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Multiple species of Trichosporon produce biofilms highly resistant to triazoles and amphotericin B.

Iturrieta-González IA, Padovan AC, Bizerra FC, Hahn RC, Colombo AL - PLoS ONE (2014)

Bottom Line: Voriconazole exhibited the best in vitro activity against all species tested.We concluded that levels of biofilm formation by Trichosporon spp. were similar or even greater than those described for the Candida genus.Biofilm-forming cells were at least 1,000 times more resistant to antifungals than planktonic cells, especially to voriconazole.

View Article: PubMed Central - PubMed

Affiliation: Laboratório Especial de Micologia, Disciplina de Infectologia, Universidade Federal de São Paulo, São Paulo, SP, Brazil.

ABSTRACT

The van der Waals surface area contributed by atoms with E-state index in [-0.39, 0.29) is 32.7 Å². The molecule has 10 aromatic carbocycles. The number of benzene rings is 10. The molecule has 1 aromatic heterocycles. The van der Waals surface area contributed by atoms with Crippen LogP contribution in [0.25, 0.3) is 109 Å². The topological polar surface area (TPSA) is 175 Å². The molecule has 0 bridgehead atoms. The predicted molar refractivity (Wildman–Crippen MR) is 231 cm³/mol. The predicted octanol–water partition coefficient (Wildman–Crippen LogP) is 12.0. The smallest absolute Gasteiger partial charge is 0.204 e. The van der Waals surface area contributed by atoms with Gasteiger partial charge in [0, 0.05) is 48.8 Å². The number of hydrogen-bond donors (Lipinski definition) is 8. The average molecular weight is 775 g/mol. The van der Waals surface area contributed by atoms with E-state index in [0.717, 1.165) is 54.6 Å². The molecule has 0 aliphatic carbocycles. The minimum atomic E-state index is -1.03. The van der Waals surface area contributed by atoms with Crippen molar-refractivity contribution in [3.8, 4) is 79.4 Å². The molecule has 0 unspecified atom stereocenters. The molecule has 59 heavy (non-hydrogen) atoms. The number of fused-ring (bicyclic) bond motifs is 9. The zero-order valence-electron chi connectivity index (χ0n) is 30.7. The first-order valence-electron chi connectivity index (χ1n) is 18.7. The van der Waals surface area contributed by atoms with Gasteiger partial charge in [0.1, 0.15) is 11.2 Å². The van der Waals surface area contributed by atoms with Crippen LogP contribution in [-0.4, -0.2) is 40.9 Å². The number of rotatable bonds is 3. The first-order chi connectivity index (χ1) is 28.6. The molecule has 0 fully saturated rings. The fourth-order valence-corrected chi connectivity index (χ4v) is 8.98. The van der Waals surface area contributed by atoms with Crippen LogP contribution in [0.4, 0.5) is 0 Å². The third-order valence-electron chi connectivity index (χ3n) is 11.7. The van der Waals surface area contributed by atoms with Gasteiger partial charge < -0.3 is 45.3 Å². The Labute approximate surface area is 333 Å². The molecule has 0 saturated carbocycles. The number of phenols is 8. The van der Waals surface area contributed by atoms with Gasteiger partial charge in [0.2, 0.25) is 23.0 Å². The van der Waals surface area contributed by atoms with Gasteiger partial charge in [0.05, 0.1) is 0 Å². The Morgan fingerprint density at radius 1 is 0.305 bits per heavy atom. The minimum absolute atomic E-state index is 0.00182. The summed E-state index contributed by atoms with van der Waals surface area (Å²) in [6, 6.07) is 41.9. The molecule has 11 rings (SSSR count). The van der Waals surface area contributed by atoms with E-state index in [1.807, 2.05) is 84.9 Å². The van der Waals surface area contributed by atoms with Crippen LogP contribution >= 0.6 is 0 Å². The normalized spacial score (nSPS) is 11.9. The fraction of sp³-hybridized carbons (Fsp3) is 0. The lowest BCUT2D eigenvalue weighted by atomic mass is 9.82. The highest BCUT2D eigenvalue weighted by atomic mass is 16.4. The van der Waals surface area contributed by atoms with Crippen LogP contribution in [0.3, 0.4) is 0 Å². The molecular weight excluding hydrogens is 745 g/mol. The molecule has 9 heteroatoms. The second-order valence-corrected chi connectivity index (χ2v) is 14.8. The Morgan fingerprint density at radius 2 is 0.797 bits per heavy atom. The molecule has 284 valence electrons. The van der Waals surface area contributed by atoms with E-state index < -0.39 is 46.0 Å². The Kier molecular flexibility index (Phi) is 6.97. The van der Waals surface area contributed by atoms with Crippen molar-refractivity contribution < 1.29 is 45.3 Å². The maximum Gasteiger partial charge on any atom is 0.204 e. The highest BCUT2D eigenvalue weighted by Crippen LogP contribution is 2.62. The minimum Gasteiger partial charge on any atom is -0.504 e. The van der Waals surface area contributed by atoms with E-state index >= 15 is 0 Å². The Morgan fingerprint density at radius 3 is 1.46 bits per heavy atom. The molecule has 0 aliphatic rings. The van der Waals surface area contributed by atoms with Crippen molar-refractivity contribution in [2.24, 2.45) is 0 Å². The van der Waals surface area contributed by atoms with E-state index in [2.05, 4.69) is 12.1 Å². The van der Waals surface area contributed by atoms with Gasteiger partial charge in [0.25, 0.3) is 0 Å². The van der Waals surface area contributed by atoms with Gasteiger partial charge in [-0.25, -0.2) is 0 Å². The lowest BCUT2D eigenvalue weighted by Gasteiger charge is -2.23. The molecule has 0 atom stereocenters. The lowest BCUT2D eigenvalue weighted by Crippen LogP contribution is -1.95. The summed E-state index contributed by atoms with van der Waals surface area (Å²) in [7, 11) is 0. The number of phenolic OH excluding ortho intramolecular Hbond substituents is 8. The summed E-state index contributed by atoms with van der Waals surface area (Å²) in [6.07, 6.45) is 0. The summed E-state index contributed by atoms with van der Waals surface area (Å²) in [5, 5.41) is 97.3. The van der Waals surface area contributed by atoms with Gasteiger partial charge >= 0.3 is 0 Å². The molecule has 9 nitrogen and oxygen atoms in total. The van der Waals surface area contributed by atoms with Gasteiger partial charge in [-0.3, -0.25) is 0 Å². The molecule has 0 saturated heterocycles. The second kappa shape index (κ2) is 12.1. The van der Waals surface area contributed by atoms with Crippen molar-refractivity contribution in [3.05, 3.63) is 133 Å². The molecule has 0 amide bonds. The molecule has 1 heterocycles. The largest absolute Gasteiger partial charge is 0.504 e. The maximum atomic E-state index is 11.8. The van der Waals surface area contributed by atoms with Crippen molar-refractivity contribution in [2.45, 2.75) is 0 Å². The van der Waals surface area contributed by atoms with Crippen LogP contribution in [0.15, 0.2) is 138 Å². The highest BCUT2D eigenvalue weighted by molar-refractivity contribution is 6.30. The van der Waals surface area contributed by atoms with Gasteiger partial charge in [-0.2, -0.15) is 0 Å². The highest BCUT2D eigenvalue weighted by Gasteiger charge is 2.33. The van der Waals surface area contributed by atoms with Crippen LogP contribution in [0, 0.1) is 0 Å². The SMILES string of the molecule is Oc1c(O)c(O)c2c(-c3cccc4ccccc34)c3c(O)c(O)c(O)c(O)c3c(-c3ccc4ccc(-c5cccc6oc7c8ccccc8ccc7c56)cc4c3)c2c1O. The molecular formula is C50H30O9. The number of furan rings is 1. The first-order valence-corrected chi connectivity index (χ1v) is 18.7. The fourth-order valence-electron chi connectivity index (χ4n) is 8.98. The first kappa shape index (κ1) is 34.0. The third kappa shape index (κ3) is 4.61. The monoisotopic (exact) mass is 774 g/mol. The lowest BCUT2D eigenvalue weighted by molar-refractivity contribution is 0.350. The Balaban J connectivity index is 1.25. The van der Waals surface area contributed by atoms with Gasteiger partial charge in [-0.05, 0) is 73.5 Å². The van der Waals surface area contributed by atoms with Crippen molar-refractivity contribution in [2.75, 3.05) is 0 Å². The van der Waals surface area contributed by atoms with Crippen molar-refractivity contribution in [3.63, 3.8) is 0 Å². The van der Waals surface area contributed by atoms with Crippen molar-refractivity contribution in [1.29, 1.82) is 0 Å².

Invasive infections caused by Trichosporon spp. have increased considerably in recent years, especially in neutropenic and critically ill patients using catheters and antibiotics. The genus presents limited sensitivity to different antifungal agents, but triazoles are the first choice for treatment. Here, we investigated the biofilm production and antifungal susceptibility to triazoles and amphotericin B of 54 Trichosporon spp. isolates obtained from blood samples (19), urine (20) and superficial mycosis (15). All isolates and 7 reference strains were identified by sequence analysis and phylogenetic inferences of the IGS1 region of the rDNA. Biofilms were grown on 96-well plates and quantitation was performed using crystal violet staining, complemented with Scanning Electron Microscopy (SEM). Susceptibility tests for fluconazole, itraconazole, voriconazole and amphotericin B were processed using the microdilution broth method (CLSI) for planktonic cells and XTT reduction assay for biofilm-forming cells. Our results showed that T. asahii was the most frequent species identified (66.7%), followed by T. faecale (11.1%), T. asteroides (9.3%), T. inkin (7.4%), T. dermatis (3.7%) and one T. coremiiforme (1.8%). We identified 4 genotypes within T. asahii isolates (G1, G3, G4 and G5) and 2 genotypes within T. faecale (G1 and G3). All species exhibited high adhesion and biofilm formation capabilities, mainly T. inkin, T. asteroides and T. faecale. Microscopy images of high biofilm-producing isolates showed that T. asahii presented mainly hyphae and arthroconidia, whereas T. asteroides exhibited mainly short arthroconidia and few filaments. Voriconazole exhibited the best in vitro activity against all species tested. Biofilm-forming cells of isolates and reference strains were highly resistant to all antifungals tested. We concluded that levels of biofilm formation by Trichosporon spp. were similar or even greater than those described for the Candida genus. Biofilm-forming cells were at least 1,000 times more resistant to antifungals than planktonic cells, especially to voriconazole.